- 6.3.1 Breakout angle determination
- 6.3.2 Breakout measurement
- 6.3.3 Maximum horizontal stress determination from breakout angle

Wellbore breakouts are a type of rock failure around the wellbore wall and occur when the stress anisotropy surpasses the shear strength limit of the rock. Maximum anisotropy is found at and , for which

(6.7) |

Hence, replacing and into a shear failure equation (Eq. ) permits finding the mud pressure that would produce a tiny shear failure (or breakout) at and :

(6.8) |

Hence,

(6.9) |

Mud pressure would extend rock failure and breakouts further in the neighborhood of and (See Fig. 6.10). Thus, is the lowest mud pressure before initiation of breakouts.

PROBLEM 6.1: Calculate the minimum mud weight (ppg) in a vertical wellbore for avoiding shear failure (breakouts) in a site onshore at 7,000 ft of depth where 4,300 psi and 6,300 psi and with hydrostatic pore pressure.
The rock mechanical properties are 3,500 psi, 0.6, and = 800 psi.

SOLUTION

Hydrostatic pore pressure results in:

ft psi/ft psi

The effective horizontal stresses are:

psi psi psi

and

psi psi psi

The friction angle is , and therefore, the friction coefficient is

Thus, the minimum mud pressure for avoiding shear failure (breakouts) is

psi

This pressure can be achieved with an equivalent circulation density of

For a given set of problem variables (far field stress, pore pressure, and mud pressure), we can calculate the required strength of the rock to have a stable wellbore. Let us consider the example of Fig. 6.11 that shows the required to resist shear failure assuming the friction angle is . For example, if the rock had a MPa, one may expect a wide breakout in Fig. 6.11.

Alternatively, you could solve the previous problem analytically. The procedure consists in setting shear failure at the point in the wellbore at an angle from or . Hence, at a point on the wellbore wall at :

(6.10) |

Say hoop stress reaches the maximum principal stress anisotropy allowed by the Mohr-Coulomb shear failure criterion ( ) where the breakout begins (rock about to fail - Fig. 6.12), then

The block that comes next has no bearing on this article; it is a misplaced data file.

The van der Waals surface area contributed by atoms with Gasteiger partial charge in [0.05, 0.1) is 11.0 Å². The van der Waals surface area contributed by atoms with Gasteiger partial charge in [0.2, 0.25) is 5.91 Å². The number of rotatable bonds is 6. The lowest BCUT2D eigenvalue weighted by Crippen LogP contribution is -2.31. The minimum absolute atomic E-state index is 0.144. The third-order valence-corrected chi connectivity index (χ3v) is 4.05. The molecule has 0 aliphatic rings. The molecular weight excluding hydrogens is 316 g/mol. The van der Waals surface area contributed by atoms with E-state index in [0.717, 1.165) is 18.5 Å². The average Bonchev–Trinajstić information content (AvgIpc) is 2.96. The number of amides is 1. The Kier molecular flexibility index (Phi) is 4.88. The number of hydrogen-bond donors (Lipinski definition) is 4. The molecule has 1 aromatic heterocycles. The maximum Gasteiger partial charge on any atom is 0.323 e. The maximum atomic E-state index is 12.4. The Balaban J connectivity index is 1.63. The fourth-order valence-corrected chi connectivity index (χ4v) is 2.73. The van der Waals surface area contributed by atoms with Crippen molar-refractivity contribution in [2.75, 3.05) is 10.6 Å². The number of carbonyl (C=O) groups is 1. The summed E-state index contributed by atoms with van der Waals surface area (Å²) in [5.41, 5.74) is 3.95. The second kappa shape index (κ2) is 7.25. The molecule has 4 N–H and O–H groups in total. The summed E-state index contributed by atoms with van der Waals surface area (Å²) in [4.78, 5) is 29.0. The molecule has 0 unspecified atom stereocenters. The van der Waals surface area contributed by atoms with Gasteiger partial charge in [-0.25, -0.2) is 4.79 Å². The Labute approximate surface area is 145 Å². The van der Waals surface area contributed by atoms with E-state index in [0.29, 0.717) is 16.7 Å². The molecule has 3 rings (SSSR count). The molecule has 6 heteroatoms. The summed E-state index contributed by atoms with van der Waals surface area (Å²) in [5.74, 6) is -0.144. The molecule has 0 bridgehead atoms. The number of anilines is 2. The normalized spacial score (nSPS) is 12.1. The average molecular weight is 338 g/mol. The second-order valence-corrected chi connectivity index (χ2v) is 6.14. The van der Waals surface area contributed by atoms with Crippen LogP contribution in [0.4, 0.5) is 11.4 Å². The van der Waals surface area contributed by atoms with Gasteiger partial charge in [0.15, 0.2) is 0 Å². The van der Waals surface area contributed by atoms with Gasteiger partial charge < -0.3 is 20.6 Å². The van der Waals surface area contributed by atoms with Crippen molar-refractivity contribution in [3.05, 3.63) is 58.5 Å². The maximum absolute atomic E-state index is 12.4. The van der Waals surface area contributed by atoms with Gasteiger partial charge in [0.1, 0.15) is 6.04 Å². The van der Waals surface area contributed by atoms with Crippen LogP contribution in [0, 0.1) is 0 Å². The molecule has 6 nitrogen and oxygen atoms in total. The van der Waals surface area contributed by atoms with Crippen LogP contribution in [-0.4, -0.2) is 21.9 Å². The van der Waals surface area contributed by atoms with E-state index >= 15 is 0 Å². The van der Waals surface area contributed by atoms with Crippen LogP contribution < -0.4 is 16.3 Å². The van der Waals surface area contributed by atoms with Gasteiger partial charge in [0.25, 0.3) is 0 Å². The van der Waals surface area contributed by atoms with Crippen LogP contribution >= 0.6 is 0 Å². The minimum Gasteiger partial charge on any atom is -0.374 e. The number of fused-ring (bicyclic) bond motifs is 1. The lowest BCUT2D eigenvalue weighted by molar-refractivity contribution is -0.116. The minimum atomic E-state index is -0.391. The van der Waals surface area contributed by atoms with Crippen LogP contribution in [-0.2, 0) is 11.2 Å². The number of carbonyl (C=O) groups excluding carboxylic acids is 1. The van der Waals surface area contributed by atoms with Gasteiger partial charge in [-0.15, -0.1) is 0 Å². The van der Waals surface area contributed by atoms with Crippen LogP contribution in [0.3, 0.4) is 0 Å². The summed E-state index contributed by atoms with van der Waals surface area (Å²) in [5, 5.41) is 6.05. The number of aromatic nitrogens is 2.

(6.11) |

which after some algebraic manipulations results in:

The breakout angle is

(6.13) |

The procedure assumes the rock in the breakout (likely already gone) is still resisting hoop stresses and therefore it is not accurate for large breakouts ( ).

You could also calculate the wellbore pressure for a predetermined breakout angle by rearranging Eq. 6.12 to

(6.14) |

PROBLEM 6.2: Calculate the breakout angle in a vertical wellbore for a mud weight of 10 ppg in a site onshore at 7,000 ft of depth where 4,300 psi and 6,300 psi and with hydrostatic pore pressure.
The rock mechanical properties are 3,500 psi, 0.6, and = 800 psi.

SOLUTION

The problem variables are the same of Problem 6.1.
For a 10 ppg mud, the resulting mud pressure is

ppg

Hence, the expected wellbore breakout angle is

Breakouts and tensile induced fractures (Section 6.4) can be identified and measured with borehole imaging tools (Fig. 6.13). Breakouts appear as wide bands of longer travel time or higher electrical resistivity in borehole images. Tensile fractures appear as narrow stripes of longer travel time or higher electrical resistivity. Borehole images also permit identifying the direction of the stresses that caused such breakouts or tensile induced fractures. For example, the azimuth of breakouts coincides with the direction of in vertical wells.

Breakouts can also be detected from caliper measurements.
Caliper tools permit measuring directly the size and shape of the borehole (`https://petrowiki.org/Openhole_caliper_logs`). Thus, the caliper log is extremely useful to measure breakouts and extended breakouts (washouts). For the same mud density, the caliper log reflects changes of rock properties along the well and correlate with other well logging measurements.

Breakouts are a consequence of stress anisotropy in the plane perpendicular to the wellbore. Hence, knowing the size and orientation of breakouts permits measuring and calculating the direction and magnitude of stresses that caused such breakouts. This technique is very useful for measuring orientation of horizontal stresses. In addition, if we know the rock properties and , then it is possible to calculate the maximum principal stress in the plane perpendicular to the wellbore. For example, for a vertical wellbore the total maximum horizontal stress would be

(6.15) |